Actually, I wonder whether we are overlooking something, and THERE IS a document that is explicit.

    Ordinatio Sacerdotalis.

    “What?” you say? How could we all have missed that?

    Because most of us read the English. Therein lies the rub: the English is poverty stricken in one critical aspect of verbiage: we have ONLY ONE WORD to describe what is actually DIVERSE in Latin. In the Latin, deacons, priests, and bishops are all ordained, (which corresponds to “Ordinatio”), into Orders, and there are three of those orders. The middle one is called that of “priests”. But in English, the “sacerdotalis” is also translated as “priestly”. Fine, but that covers up a divergence: deacons are not ordained to the middle, “priestly” order, they are ordained to the “diaconal” order.

    The Latin is clearer by having a separate word for the middle order: “presbyterate”. (Yes, that’s English too, but it’s a word virtually unused.) Deacons are ordained to the diaconate. Then later (if they are transitional deacons) they are ordained into the presbyterate. BOTH ordinations are SACERDOTAL ordinations. [Ummmmm….] That is, both ordinations are ordinations in the class of the (three) “sacerdotal” orders. [No. Wrong. Diaconal ordination is not “sacerdotal”. Bishops and priests are sacerdotes. Deacons are not. That doesn’t mean that deacons do not receive the Sacrament of Orders. The Sacrament of Orders is one sacrament, not three. But one of the orders is diaconal and the other two are sacerdotal.]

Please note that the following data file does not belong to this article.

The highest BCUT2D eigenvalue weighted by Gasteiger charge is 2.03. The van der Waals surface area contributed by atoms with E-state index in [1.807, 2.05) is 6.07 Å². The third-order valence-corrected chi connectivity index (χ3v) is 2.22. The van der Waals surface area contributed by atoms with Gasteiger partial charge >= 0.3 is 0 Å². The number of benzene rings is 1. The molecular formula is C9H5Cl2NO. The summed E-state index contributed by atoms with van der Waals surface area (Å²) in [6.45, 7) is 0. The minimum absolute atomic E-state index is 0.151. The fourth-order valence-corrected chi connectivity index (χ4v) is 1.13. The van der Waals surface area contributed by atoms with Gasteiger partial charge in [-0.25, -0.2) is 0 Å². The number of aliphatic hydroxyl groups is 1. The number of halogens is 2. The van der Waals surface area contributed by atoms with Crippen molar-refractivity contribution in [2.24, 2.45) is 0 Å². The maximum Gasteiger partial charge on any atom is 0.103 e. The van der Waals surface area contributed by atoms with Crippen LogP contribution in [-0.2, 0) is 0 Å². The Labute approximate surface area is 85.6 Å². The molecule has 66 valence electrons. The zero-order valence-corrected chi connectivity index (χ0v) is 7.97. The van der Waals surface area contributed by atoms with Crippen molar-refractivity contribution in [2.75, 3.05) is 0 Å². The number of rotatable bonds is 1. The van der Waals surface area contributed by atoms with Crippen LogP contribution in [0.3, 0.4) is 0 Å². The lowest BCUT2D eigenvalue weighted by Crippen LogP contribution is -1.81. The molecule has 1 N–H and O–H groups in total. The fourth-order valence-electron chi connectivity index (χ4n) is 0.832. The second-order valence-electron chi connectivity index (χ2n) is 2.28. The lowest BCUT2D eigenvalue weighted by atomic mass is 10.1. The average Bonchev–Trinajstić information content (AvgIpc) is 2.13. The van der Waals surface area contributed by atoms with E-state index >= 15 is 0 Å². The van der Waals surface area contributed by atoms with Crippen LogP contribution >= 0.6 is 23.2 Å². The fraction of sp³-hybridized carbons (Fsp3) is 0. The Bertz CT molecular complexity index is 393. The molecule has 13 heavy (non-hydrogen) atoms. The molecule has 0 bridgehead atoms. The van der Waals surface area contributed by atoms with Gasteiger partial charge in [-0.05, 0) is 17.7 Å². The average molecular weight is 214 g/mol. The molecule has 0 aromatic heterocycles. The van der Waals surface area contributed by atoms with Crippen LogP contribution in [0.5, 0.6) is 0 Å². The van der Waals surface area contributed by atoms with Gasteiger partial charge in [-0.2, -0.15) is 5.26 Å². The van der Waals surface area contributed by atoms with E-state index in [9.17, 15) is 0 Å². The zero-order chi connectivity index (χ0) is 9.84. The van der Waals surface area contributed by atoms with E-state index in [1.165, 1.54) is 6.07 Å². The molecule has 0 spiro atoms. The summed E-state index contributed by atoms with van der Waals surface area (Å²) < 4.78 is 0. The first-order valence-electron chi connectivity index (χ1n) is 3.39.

Now, let’s look at JPII’s “Ordinatio Sacerdotalis.” Here’s the money quote:

    declaramus Ecclesiam facultatem nullatenus habere ordinationem sacerdotalem mulieribus conferendi,

    Got that? “ordinationem sacerdotalem”. The Church has no faculty to ordain women to the sacerdotal orders – ANY of the three sacerdotal orders. Not the priestly sacerdotal order, nor the diaconal sacerdotal order (and, obviously, not that of the bishopric either). None of the sacerdotal orders.

    I think that’s explicit. [It is explicit about the priesthood (priests and bishops). However the reason that women cannot be ordained as deacons is because the Sacrament of Orders is one sacrament and not three. If they cannot receive two of the orders, they cannot receive the third, even though diaconate is not sacerdotal.]

  9. Bthompson says:

    My understanding of the Church’s use of the term sacerdos is quite the reverse of what you’re saying. A sacerdos is a man in the order of presbyters or bishops, who offers the sacrifice, and specifically not a Deacon, who is ordained to service but not sacrificial sacerdotium.

    All that being said, as our host points out, given that Holy Orders is one sacrament in three grades, it is indeed still impossible to ordain a female even to diaconate if it is in principle impossible to ordain her to the other Orders as well.

  10. Senor Quixana says: